and Ælfgifu were so unpopular that they were forced to leave
Trondheim. In 1034 the leader of the army that had rebuffed and killed
King Olaf at Stiklestad went together with one of the king's loyal
followers to bring his young son Magnus back from
rule, and in autumn 1035, a few weeks before Cnut's death, Swein
and his mother had to flee the country altogether and go to
Denmark. Swein died shortly afterwards.
Harthacnut was already ruling as king, but he was unable
to leave for three years because of the threat that Magnus of Norway
would invade to exact revenge. In the meantime the English nobles,
divided between him and Cnut's younger son by Ælfgifu, Harold
Harefoot, decided to compromise by having Harold rule as regent, and
by the end of 1037 Ælfgifu had persuaded the most important to swear
allegiance to Harold, he was firmly ensconced as Harold I, and
Harthacnut's own mother, Queen Emma, had been forced to take refuge in
Harthacnut prepared an invasion fleet to wrest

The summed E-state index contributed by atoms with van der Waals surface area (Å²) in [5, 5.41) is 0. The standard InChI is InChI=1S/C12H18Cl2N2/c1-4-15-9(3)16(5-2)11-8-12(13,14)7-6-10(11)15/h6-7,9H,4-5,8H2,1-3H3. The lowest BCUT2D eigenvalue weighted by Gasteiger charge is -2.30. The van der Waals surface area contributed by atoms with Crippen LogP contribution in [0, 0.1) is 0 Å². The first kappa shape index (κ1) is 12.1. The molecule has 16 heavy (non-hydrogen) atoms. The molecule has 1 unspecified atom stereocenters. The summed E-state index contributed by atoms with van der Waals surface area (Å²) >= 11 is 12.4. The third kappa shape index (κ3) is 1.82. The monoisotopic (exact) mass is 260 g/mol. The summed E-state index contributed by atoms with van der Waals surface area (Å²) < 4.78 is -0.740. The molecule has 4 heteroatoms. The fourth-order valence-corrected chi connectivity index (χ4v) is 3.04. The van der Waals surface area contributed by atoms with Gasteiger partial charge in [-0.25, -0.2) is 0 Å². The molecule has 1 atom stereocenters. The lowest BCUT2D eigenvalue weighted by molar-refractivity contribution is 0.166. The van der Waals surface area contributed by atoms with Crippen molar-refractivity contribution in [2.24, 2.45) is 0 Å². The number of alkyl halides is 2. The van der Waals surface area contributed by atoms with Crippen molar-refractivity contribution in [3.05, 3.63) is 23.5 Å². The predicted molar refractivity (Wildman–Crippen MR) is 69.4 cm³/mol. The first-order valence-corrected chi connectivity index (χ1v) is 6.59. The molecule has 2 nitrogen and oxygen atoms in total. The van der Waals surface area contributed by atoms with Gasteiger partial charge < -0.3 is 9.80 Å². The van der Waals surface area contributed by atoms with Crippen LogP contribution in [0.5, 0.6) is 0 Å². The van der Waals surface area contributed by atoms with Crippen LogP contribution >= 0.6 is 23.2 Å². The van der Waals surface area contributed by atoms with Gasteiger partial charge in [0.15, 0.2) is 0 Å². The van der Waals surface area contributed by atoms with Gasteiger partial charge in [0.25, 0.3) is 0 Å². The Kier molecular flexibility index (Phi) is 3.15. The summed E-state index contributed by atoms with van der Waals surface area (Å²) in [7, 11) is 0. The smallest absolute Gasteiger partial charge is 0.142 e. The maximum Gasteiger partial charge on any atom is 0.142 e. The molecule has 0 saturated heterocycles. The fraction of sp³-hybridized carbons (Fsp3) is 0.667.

England from his
half-brother, but the latter died in 1040 before it could be used.
Harthacnut then became king of England, reuniting it with Denmark, but
made a generally bad impression as king. The Anglo-Saxon Chronicle
said of him that he never did anything royal during his entire
reign. He died suddenly in June 1042 "as he stood at his
drink" at a wedding feast, and with him died the North Sea Empire.
List of English monarchs
List of Danish monarchs
List of Norwegian monarchs
List of Swedish monarchs
List of possessions of Norway
Norse activity in the British Isles
^ As one historian put it: When the 11th century began its fourth
decade, Canute was, with the single exception of the Emperor, the most
imposing ruler in Latin Christendom. ... [H]e was lord of four
important realms and the overlord of other kingdoms. Though